Facilitating Cancer Centers in Sharing Data, Improving Treatment

David Hanauer

Electronic health records (EHRs) shared between cancer centers greatly help advance cancer treatment. But current search engine software enabling the sharing of physicians’ clinical notes can be improved, thus providing more effective, widespread data-sharing across cancer centers, which is especially important for rare cancer treatment.

University of Michigan School of Information clinical associate professor of information David Hanauer (principal investigator) and UMSI associate professor Qiaozhu Mei (participating investigator) have received an $845,611 National Institutes of Health grant for the “Advanced Development and Dissemination of EMERSE for Cancer Phenotyping from Medical Records.” 

Working with five cancer treatment centers, Hanauer and Mei will further develop the innovative capabilities within EMERSE (electronic medical record search engine), which was developed by the U-M Comprehensive Cancer Center Informatics Core. EMERSE has had widespread local success in supporting hundreds of cancer studies and has led to more than 120 peer-reviewed studies.

Specifically, the search engine has features that enable research, including visualization of results, reusable patient lists and shareable sets of search terms that promote more reproducible searches.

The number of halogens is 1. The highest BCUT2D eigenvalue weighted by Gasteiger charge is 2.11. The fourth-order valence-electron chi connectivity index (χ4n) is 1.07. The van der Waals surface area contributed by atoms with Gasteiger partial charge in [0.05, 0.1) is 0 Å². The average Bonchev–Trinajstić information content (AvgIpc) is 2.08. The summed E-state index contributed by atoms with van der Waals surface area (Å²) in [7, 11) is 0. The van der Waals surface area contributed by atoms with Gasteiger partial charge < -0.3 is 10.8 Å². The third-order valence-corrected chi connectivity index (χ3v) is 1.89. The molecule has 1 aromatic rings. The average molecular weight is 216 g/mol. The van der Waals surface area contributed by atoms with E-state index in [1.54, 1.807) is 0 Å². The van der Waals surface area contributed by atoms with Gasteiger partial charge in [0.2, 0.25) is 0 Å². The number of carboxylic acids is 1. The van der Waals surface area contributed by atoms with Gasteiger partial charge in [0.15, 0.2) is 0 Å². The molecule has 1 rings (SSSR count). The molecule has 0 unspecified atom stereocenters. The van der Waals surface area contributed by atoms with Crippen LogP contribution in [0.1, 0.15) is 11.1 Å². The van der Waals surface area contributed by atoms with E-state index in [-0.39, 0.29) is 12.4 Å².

But innovations will greatly enhance the effectiveness of EMERSE, say the researchers. They specifically plan to enable searches across cancer centers, important especially for treatment of rare cancers. This initiative aligns with a growing number of national data-sharing initiatives. Their goal is to disseminate the tool to cancer centers nationwide.

The study also will result in promoting the reproducibility of searches across sites and within studies and will support searches with identified clinical notes, needed for cross-institutional searching.

“The collective knowledge from these initial implementers will be integrated into a ‘roadmap’ guide to help future cancer centers and other institutions implement EMERSE with ease,” according to the researchers.

Hanauer is also associate professor of pediatrics and communicable diseases in the U-M Medical School while Mei holds an associate professor appointment in the College of Engineering. The five-year study began in August 2017 and will conclude in March, 2022.

Posted October 18, 2017